A forced marriage at the age of eighteen and three children by the age of twenty do not bode well for a talented young man. Shakespeare’s reiteration of his “lameing” in his Sonnets, their story of the anguished pursuit of intimate friendship with a young nobleman, his exploration of adolescent crises in his plays, and contemporary mockery of his social ambitions, all combine to form a picture of a troubled and disappointed man, an image at odds with the comfortable genius favoured in biographical tradition. Did Shakespeare blame these misadventures on a troubled family background? Did he for long believe his eldest daughter was not actually his own? This book explores these and other disturbing possibilities suggested by the preoccuptions of his plays and poetry, to create a new understanding of the man and his work. (333 pages)
Review by Juliet Kirkpatrick in Australia’s News Weekly
“The accepted view of Shakespeare’s childhood has been a picture of happy domestic stability; later of a young man, perhaps a bit boisterous, but none-the-less a happily married family man. This is far from Dr Sullivan’s interpretation of what Shakespeare’s early years were like, and the repercussions for him that she suggests bring to mind modern equivalents for today’s troubled teenagers. The parallels Dr Sullivan finds are striking in their modernity. She argues that, far from the happy carefree life so often pictures, Shakespeare experienced a stressful adolescence as a result of his father’s financial misfortunes and suspicions of his mother’s infidelity.
It is a new perspective to argue as she does that Shakespeare’s characters and their action in his later plays are not referenced to political figures and events of the day, but rather spring from his own personal experiences and the “abominable situation” of his early life. This can, however, explain his focus on and sympathy for his youthful characters – Hamlet, and Romeo and Juliet, spring instantly to mind. A depressed and suicidal Hamlet is familiar as the disturbed teenager of today. Similarly A Midsummer Night’s Dream and Much Ado About Nothing deal with parent/child relationships and the perils of transition from adolescence to adulthood. Later plays such as Othello and The Winter’s Tale, deal with fears of infidelity, which may reflect both his parents and his own marriage. ….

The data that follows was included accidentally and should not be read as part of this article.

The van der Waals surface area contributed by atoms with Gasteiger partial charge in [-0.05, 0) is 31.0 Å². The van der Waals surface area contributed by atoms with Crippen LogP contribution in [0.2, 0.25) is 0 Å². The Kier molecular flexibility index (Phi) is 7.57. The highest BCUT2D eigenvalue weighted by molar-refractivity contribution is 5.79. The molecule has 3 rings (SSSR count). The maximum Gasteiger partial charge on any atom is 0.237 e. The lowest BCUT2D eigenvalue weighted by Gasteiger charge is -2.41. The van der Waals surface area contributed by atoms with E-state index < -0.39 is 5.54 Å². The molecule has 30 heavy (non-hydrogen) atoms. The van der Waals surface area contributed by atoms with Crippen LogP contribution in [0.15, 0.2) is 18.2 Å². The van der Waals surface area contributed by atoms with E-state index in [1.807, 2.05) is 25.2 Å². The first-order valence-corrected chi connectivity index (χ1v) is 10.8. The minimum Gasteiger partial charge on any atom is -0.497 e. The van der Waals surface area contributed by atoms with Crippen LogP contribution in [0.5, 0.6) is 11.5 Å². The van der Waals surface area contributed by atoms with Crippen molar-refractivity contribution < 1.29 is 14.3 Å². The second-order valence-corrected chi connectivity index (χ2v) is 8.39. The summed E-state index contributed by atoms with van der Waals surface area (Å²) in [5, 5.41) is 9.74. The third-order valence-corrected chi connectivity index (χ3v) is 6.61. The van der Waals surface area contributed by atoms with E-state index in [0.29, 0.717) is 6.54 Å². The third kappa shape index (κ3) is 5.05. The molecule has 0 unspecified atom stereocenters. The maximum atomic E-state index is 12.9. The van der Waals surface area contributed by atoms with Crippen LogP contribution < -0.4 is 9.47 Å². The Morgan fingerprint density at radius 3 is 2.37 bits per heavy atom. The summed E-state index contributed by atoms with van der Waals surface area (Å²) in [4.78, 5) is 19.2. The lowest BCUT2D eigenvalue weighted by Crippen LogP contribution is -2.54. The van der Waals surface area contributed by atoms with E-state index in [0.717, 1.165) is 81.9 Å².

Her analyses of the Sonnets are meticulous, fresh and illuminating. She considers them to be Shakespeare’s emotional autobiography, his diary, of the years 1595 to 1598 or thereabouts: the death of his son, reflected in the feaers of loss of youth and beauty expressed in many of them, his attraction to Henry Wriothesley, Earl of Southampton, and the social gulf between them that he yearns to cross, and his regret for his abandonment of Ann Whateley.
However, the Dark Lady is the focus of his mature sexual passion, and these sonnets express his tortured jealousy when Southampton succeeds in stealing his mistress – the bitterness of the eternal triangle and his love betrayed, both by the Dark Lady and his intimate friend, Southampton. …
She does not follow the modern fad of reading into the Sonnets a purely homosexual relationship, as we understand the word today …
Shakespeare’s intense attachment to Southampton is confusingly bound up with his hopes of rising socially by means of the friendship, for actors and the theatrical world of which Shakespeare was part were at the time regarded as near the bottom rung of the social ladder. His sense of the injustice of his social inferiority, and his desire to be accepted into a world more suited to his superior intellectual and creative talents, are a constant theme in the Sonnets. …
Her two main theses – that Shakespeare’s “shattered youth” was the genesis of the treatment of many of his plays, and his festering unfulfilled desire for social acceptability at a high level – are, she acknowledges, hypotheses. But theyare hypotheses base on careful reading of both text and critical debate and opinion, followed by intelligent surmise.
Dr Sullivan’s is a strikingly original and challenging book, well-written and accessible. Anyone interested to review their own conceptions of Shakespeare’s life and plays should not miss it.
Julia Patrick is a freelance writer on social issues